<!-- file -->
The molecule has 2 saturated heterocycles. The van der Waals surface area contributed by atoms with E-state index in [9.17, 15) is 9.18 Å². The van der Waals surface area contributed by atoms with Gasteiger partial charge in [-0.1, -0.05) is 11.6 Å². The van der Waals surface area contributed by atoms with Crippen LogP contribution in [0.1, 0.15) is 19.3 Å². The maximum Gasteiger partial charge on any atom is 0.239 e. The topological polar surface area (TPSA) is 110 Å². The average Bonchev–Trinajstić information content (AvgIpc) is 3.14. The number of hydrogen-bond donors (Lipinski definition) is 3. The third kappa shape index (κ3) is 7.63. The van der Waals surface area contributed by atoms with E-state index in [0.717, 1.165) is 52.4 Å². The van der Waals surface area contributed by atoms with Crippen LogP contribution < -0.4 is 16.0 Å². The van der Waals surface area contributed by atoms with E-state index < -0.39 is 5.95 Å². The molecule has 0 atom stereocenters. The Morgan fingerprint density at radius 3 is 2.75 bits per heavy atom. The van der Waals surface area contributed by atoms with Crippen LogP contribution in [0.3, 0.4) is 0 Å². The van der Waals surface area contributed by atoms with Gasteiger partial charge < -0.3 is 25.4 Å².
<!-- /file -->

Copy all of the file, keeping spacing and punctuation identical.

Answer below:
The molecule has 2 saturated heterocycles. The van der Waals surface area contributed by atoms with E-state index in [9.17, 15) is 9.18 Å². The van der Waals surface area contributed by atoms with Gasteiger partial charge in [-0.1, -0.05) is 11.6 Å². The van der Waals surface area contributed by atoms with Crippen LogP contribution in [0.1, 0.15) is 19.3 Å². The maximum Gasteiger partial charge on any atom is 0.239 e. The topological polar surface area (TPSA) is 110 Å². The average Bonchev–Trinajstić information content (AvgIpc) is 3.14. The number of hydrogen-bond donors (Lipinski definition) is 3. The third kappa shape index (κ3) is 7.63. The van der Waals surface area contributed by atoms with E-state index in [0.717, 1.165) is 52.4 Å². The van der Waals surface area contributed by atoms with Crippen LogP contribution < -0.4 is 16.0 Å². The van der Waals surface area contributed by atoms with E-state index < -0.39 is 5.95 Å². The molecule has 0 atom stereocenters. The Morgan fingerprint density at radius 3 is 2.75 bits per heavy atom. The van der Waals surface area contributed by atoms with Crippen LogP contribution in [0.3, 0.4) is 0 Å². The van der Waals surface area contributed by atoms with Gasteiger partial charge < -0.3 is 25.4 Å².